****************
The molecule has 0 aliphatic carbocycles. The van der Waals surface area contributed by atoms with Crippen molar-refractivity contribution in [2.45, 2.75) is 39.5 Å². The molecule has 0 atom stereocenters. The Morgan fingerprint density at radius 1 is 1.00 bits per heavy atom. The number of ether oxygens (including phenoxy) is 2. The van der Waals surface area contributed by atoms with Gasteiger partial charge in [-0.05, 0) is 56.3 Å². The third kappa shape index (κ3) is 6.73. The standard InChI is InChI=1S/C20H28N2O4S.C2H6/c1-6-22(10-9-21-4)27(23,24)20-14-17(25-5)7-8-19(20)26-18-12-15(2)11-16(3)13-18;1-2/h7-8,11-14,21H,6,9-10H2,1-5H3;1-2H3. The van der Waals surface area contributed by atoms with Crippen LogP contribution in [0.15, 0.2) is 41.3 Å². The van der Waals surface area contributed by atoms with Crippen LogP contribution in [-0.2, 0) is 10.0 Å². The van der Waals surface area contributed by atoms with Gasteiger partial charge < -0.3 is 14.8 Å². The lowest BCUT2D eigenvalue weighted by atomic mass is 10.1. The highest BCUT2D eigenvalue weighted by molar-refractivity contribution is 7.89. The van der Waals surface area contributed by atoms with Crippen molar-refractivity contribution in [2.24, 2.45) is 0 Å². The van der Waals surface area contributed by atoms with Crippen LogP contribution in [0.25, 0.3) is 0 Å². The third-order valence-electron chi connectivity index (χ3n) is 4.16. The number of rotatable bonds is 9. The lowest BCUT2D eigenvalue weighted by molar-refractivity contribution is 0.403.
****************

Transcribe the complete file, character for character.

The molecule has 0 aliphatic carbocycles. The van der Waals surface area contributed by atoms with Crippen molar-refractivity contribution in [2.45, 2.75) is 39.5 Å². The molecule has 0 atom stereocenters. The Morgan fingerprint density at radius 1 is 1.00 bits per heavy atom. The number of ether oxygens (including phenoxy) is 2. The van der Waals surface area contributed by atoms with Gasteiger partial charge in [-0.05, 0) is 56.3 Å². The third kappa shape index (κ3) is 6.73. The standard InChI is InChI=1S/C20H28N2O4S.C2H6/c1-6-22(10-9-21-4)27(23,24)20-14-17(25-5)7-8-19(20)26-18-12-15(2)11-16(3)13-18;1-2/h7-8,11-14,21H,6,9-10H2,1-5H3;1-2H3. The van der Waals surface area contributed by atoms with Crippen LogP contribution in [0.15, 0.2) is 41.3 Å². The van der Waals surface area contributed by atoms with Crippen LogP contribution in [-0.2, 0) is 10.0 Å². The van der Waals surface area contributed by atoms with Gasteiger partial charge < -0.3 is 14.8 Å². The lowest BCUT2D eigenvalue weighted by atomic mass is 10.1. The highest BCUT2D eigenvalue weighted by molar-refractivity contribution is 7.89. The van der Waals surface area contributed by atoms with Crippen molar-refractivity contribution in [2.24, 2.45) is 0 Å². The van der Waals surface area contributed by atoms with Crippen LogP contribution in [0.25, 0.3) is 0 Å². The third-order valence-electron chi connectivity index (χ3n) is 4.16. The number of rotatable bonds is 9. The lowest BCUT2D eigenvalue weighted by molar-refractivity contribution is 0.403.